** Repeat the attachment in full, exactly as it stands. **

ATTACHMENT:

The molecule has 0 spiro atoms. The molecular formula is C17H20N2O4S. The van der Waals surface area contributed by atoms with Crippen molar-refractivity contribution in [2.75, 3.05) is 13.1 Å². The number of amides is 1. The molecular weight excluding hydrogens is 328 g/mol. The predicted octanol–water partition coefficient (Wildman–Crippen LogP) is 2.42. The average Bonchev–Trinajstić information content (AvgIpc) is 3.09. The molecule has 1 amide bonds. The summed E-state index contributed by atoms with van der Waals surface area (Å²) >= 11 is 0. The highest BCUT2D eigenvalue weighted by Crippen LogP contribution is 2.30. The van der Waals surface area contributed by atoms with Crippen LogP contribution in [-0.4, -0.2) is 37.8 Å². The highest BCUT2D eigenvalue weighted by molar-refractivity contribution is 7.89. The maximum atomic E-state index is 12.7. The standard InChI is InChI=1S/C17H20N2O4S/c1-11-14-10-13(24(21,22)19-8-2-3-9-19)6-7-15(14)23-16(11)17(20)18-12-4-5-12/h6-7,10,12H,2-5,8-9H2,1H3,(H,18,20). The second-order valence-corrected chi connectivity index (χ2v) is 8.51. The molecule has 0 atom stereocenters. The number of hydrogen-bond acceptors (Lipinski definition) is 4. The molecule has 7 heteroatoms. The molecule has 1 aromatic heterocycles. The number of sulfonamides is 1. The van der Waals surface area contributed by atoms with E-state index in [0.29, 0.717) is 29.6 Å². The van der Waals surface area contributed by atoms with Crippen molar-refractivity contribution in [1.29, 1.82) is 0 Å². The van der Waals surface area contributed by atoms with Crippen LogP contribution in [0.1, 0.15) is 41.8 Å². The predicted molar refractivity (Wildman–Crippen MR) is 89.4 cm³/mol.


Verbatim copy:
The molecule has 0 spiro atoms. The molecular formula is C17H20N2O4S. The van der Waals surface area contributed by atoms with Crippen molar-refractivity contribution in [2.75, 3.05) is 13.1 Å². The number of amides is 1. The molecular weight excluding hydrogens is 328 g/mol. The predicted octanol–water partition coefficient (Wildman–Crippen LogP) is 2.42. The average Bonchev–Trinajstić information content (AvgIpc) is 3.09. The molecule has 1 amide bonds. The summed E-state index contributed by atoms with van der Waals surface area (Å²) >= 11 is 0. The highest BCUT2D eigenvalue weighted by Crippen LogP contribution is 2.30. The van der Waals surface area contributed by atoms with Crippen LogP contribution in [-0.4, -0.2) is 37.8 Å². The highest BCUT2D eigenvalue weighted by molar-refractivity contribution is 7.89. The maximum atomic E-state index is 12.7. The standard InChI is InChI=1S/C17H20N2O4S/c1-11-14-10-13(24(21,22)19-8-2-3-9-19)6-7-15(14)23-16(11)17(20)18-12-4-5-12/h6-7,10,12H,2-5,8-9H2,1H3,(H,18,20). The second-order valence-corrected chi connectivity index (χ2v) is 8.51. The molecule has 0 atom stereocenters. The number of hydrogen-bond acceptors (Lipinski definition) is 4. The molecule has 7 heteroatoms. The molecule has 1 aromatic heterocycles. The number of sulfonamides is 1. The van der Waals surface area contributed by atoms with E-state index in [0.29, 0.717) is 29.6 Å². The van der Waals surface area contributed by atoms with Crippen molar-refractivity contribution in [1.29, 1.82) is 0 Å². The van der Waals surface area contributed by atoms with Crippen LogP contribution in [0.1, 0.15) is 41.8 Å². The predicted molar refractivity (Wildman–Crippen MR) is 89.4 cm³/mol.